At unsettling times like these, it might feel that one has lost control of their diet. Most routines have been thrown into disarray and the future, as experts claim, is far from certain. Apart from social distancing and washing your hands with antibacterial soap frequently, there are many more things you can do to protect your health and wellbeing. The most important being your diet. Read on for tips from Olga Donica, Resident Dietician & Expert in Lifescience-Nutrition at Clinique La Prairie in Switzerland on how to maintain a healthy diet while in lockdown:
Foods that boost immunity
Since your immune system is directly connected to your gut, it is essential to have foods that act by improving and restoring your intestinal microflora. Add more probiotics and foods that boost your immunity like yogurt, kimchi, kombucha. Blueberries, oats, flaxseeds, leeks, onions, mushrooms, asparagus, garlic are all among powerful prebiotics and should be part of your diet too.
Variety is key
There is no one specific nutrient which will give you a better immune system; but a mixed diet with lots of fruits and vegetables definitely has its benefits. A balanced diet will give you both the macronutrients (protein and carbohydrate) and the vital micronutrients (zinc, selenium, vitamin A, etc) that you need.
Brightly coloured fruits and vegetables are imperative to include in your diet. Red coloured fruits and vegetables contain anthocyanins, lycopene and other flavonoids that are known to fight the oxidative stress. Blueberries, plums and eggplant are great for protecting your nervous system. Yellow coloured vegetables such as pumpkin, squash carrots, sweet potato are rich in beta- carotenes important for skin health, immune system and preventing cancer cell development. For greens, choose the cruciferous family that includes broccoli, brussels sprouts, kales, collard, garden cress etc that provide liver and gut support.
Ideally, consuming foods with high nutrient density and diversity seems to be the best approach for minimizing cellular stress and promoting optimal health. A good combination of fruits, vegetables, nuts and legumes is what the body needs daily. Remember quality over quantity. For example, potatoes cannot be used to replace vegetables and fruits can’t be substituted by juices. Stay away from refined starches as they are poor in fibers and micronutrients. Items to add to your grocery shopping list are buckwheat, black rice, quinoa, millet, bean-based pasta, oats etc.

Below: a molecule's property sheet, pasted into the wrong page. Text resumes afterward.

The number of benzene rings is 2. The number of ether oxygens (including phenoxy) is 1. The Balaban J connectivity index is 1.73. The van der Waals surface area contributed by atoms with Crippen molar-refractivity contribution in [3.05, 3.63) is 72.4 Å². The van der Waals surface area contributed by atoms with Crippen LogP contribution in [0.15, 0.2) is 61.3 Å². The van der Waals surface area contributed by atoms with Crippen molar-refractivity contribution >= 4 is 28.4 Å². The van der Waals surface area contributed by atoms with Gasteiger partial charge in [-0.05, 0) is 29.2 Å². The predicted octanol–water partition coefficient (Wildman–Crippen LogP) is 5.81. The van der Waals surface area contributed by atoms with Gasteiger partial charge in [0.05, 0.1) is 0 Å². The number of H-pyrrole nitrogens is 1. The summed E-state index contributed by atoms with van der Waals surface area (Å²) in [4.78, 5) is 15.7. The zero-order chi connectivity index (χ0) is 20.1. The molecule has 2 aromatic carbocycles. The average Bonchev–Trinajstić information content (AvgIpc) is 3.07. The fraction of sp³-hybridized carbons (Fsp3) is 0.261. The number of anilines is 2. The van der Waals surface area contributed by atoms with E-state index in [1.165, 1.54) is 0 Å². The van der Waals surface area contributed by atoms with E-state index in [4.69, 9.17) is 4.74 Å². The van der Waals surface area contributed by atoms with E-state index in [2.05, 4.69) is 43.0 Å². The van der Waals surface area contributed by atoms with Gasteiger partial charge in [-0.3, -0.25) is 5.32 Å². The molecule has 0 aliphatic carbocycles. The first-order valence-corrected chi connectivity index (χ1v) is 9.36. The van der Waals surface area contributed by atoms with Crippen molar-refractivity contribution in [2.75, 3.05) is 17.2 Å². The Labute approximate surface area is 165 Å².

The secret to maintaining a healthy diet is cooking your meals at home with delicious and fresh ingredients, even if it’s a simple dish such as soup. Vegetables and beans-based soups are an extremely nutritive source of fiber and contain important vitamins.
Many other healthy recipes which are easy to create in your kitchen are bowls, sautéed food, quinoa salads, vegan dishes etc.
All vitamins are important for the body and these nutrients can be derived from natural sources. There are two types of vitamins in food: water-soluble vitamins (eg. Vitamin C) which are needed every day in our diet and are more fragile to cook with; and Fat-soluble vitamins (eg. Vitamin A or Vitamin E) which are more stable during cooking and get stored in the liver and fatty tissues.
Vitamin D is especially important for your immune system. It is vital to get your daily dose of sunshine by stepping out for a bit. Vitamin E is also extremely important for your skin and immunity. This can be derived from nuts, seeds, olive oil, avocado etc. which contain considerable amounts of this incredible vitamin. One tsp of flaxseeds everyday can cover your daily Vitamin E requirement.
Detox at home Doing a medicalized detox program of course has its own powerful benefits of getting you targeted results thanks to a holistic approach that does include, at Clinique La Prairie, diagnosis, genetics tests, science-driven supplements and lifestyle plans. But with the current travel ban, those at home can kick-start smart nutrition strategies that can boost your body capacity to detoxify such as eliminating lactose, gluten, coffee, alcohol, sugar, animal fats, processed foods. Alternatively choose fresh, whole foods and plant-based ingredients with high nutrient density to help detox the body. Do not neglect the power of seeds, nuts, legumes and specially spices and aromatic herbs. These superfoods are a source of powerful phytochemicals which play an important role in liver detoxification.
However, home detoxification is not recommended for pregnant women or patients with specific clinical conditions such as severe gastrointestinal impairment.